Fig. 3
figure3

A 63-year-old male underwent PSE as management for cirrhotic hypersplenism. a Coronal reformatted contrast enhanced-CT image at the arterial phase shows large hypoenhancing areas throughout the spleen representing infarctions. b 3D coronal CT angiography image for the aorta and splenic artery shows the infarction of less opacity than viable tissue. c The volumetric analysis of the splenic volume is 2542.14 cc. d The volumetric analysis of the viable tissue is756.3 cc

Statistical analysis

The data were analyzed using Statistical Package for Social Science (version 20, SPSS Inc., Chicago, IL). All quantitative variables were presented as mean ± standard deviation, whereas qualitative data were represented as a number of frequencies or percentages. Comparisons among three groups were done by Chi-square test for qualitative variables and ANOVA test for quantitative variables. A p value of less than 0.05 was considered statistically significant.

Results

Patients

The analysis enrolled 179 patients in whom PSE was done to manage hypersplenism. We found no significant differences among the three groups regarding age, gender, Child–Pugh Classification, presence of esophageal varices, and coexisted HCC (Table 1). The technical success rate was 100% in all groups.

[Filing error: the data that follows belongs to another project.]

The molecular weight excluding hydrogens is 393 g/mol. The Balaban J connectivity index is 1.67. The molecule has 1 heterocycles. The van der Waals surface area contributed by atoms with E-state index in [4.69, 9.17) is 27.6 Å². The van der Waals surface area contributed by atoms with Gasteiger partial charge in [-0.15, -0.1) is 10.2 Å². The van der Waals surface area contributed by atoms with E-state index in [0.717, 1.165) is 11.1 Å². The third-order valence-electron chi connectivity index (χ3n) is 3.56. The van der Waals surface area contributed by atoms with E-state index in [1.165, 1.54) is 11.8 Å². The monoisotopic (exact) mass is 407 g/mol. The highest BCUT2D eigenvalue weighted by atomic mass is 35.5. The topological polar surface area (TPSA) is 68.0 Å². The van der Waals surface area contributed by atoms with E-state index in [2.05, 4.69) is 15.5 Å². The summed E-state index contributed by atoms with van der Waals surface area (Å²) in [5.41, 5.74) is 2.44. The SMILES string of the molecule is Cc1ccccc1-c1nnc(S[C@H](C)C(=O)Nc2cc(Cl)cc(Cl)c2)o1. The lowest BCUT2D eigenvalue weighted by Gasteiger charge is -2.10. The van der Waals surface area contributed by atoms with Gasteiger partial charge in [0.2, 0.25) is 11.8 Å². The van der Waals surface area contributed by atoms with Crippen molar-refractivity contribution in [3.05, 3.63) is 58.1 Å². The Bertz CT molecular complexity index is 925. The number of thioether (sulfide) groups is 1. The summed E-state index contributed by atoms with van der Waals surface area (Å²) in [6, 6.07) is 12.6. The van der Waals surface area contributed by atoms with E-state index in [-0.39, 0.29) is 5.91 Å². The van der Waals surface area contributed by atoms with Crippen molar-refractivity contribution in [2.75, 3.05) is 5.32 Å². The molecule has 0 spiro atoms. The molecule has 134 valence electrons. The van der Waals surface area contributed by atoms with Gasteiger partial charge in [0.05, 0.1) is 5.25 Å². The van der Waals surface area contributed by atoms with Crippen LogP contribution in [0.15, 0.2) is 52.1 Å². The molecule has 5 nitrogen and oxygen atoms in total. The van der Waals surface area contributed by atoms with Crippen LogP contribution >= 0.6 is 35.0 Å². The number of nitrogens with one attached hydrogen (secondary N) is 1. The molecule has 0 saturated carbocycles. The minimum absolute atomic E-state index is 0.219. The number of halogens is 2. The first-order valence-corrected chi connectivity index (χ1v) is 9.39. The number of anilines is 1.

Table 1 Patients’ characteristics and indications of PSE in three groups

Clinical outcome

Short-term outcome

Patients who underwent PSE using gelatin sponge spent significantly longer periods in the hospital after the procedure (p < 0.05) to manage post procedural complications.. Minor complications like post embolization syndrome consisting of pain, fever, and vomiting were frequent with no significant statistical difference regarding their incidence among study groups (p > 0.05). The duration and severity of the pain as recorded by VAS were longer and higher in embosphere and PVA groups than gelatin sponge group (p < 0.05). The percentage of patients requiring analgesic therapy for more than 24 h in the gelatin sponge group was 20% (13/65) compared to 31% (18/58) in embosphere group and 32.3% (21/56) in PVA group. The incidence of high grade fever (> 39.4) was higher in gelatin sponge group (16/65, 24.6%) compared to 9/58(15.5%) in embosphere group and 8/56(14.3%) in PVA group.